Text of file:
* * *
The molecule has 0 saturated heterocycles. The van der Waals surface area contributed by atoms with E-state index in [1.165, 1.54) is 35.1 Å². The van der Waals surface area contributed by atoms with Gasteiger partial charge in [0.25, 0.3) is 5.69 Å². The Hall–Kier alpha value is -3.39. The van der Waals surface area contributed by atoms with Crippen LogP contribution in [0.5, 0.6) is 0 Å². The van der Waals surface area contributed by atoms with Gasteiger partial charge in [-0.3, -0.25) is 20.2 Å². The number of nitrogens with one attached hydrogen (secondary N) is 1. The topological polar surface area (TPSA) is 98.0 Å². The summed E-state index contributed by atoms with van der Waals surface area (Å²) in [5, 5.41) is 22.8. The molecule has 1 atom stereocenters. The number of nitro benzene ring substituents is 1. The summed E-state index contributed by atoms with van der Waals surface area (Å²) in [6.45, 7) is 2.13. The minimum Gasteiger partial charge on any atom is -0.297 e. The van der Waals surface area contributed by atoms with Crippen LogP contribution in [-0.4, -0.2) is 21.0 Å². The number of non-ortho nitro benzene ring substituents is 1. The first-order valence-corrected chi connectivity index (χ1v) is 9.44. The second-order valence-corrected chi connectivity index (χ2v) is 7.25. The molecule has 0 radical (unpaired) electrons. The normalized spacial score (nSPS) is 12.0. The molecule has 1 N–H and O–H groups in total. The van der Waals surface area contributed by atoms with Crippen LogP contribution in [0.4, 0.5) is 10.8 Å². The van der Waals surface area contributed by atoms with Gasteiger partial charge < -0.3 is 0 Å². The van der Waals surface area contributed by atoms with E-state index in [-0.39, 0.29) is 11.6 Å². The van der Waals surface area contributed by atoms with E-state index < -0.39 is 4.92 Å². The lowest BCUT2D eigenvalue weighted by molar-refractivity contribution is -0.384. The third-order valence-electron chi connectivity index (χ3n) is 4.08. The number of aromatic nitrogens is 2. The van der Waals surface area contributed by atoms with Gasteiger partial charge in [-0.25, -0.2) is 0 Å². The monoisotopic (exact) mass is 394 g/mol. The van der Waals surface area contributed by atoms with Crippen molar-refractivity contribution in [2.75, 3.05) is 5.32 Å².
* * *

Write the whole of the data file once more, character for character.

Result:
The molecule has 0 saturated heterocycles. The van der Waals surface area contributed by atoms with E-state index in [1.165, 1.54) is 35.1 Å². The van der Waals surface area contributed by atoms with Gasteiger partial charge in [0.25, 0.3) is 5.69 Å². The Hall–Kier alpha value is -3.39. The van der Waals surface area contributed by atoms with Crippen LogP contribution in [0.5, 0.6) is 0 Å². The van der Waals surface area contributed by atoms with Gasteiger partial charge in [-0.3, -0.25) is 20.2 Å². The number of nitrogens with one attached hydrogen (secondary N) is 1. The topological polar surface area (TPSA) is 98.0 Å². The summed E-state index contributed by atoms with van der Waals surface area (Å²) in [5, 5.41) is 22.8. The molecule has 1 atom stereocenters. The number of nitro benzene ring substituents is 1. The summed E-state index contributed by atoms with van der Waals surface area (Å²) in [6.45, 7) is 2.13. The minimum Gasteiger partial charge on any atom is -0.297 e. The van der Waals surface area contributed by atoms with Crippen LogP contribution in [-0.4, -0.2) is 21.0 Å². The number of non-ortho nitro benzene ring substituents is 1. The first-order valence-corrected chi connectivity index (χ1v) is 9.44. The second-order valence-corrected chi connectivity index (χ2v) is 7.25. The molecule has 0 radical (unpaired) electrons. The normalized spacial score (nSPS) is 12.0. The molecule has 1 N–H and O–H groups in total. The van der Waals surface area contributed by atoms with Crippen LogP contribution in [0.4, 0.5) is 10.8 Å². The van der Waals surface area contributed by atoms with Gasteiger partial charge < -0.3 is 0 Å². The van der Waals surface area contributed by atoms with E-state index in [-0.39, 0.29) is 11.6 Å². The van der Waals surface area contributed by atoms with E-state index < -0.39 is 4.92 Å². The lowest BCUT2D eigenvalue weighted by molar-refractivity contribution is -0.384. The third-order valence-electron chi connectivity index (χ3n) is 4.08. The number of aromatic nitrogens is 2. The van der Waals surface area contributed by atoms with Gasteiger partial charge in [-0.25, -0.2) is 0 Å². The monoisotopic (exact) mass is 394 g/mol. The van der Waals surface area contributed by atoms with Crippen molar-refractivity contribution in [2.75, 3.05) is 5.32 Å².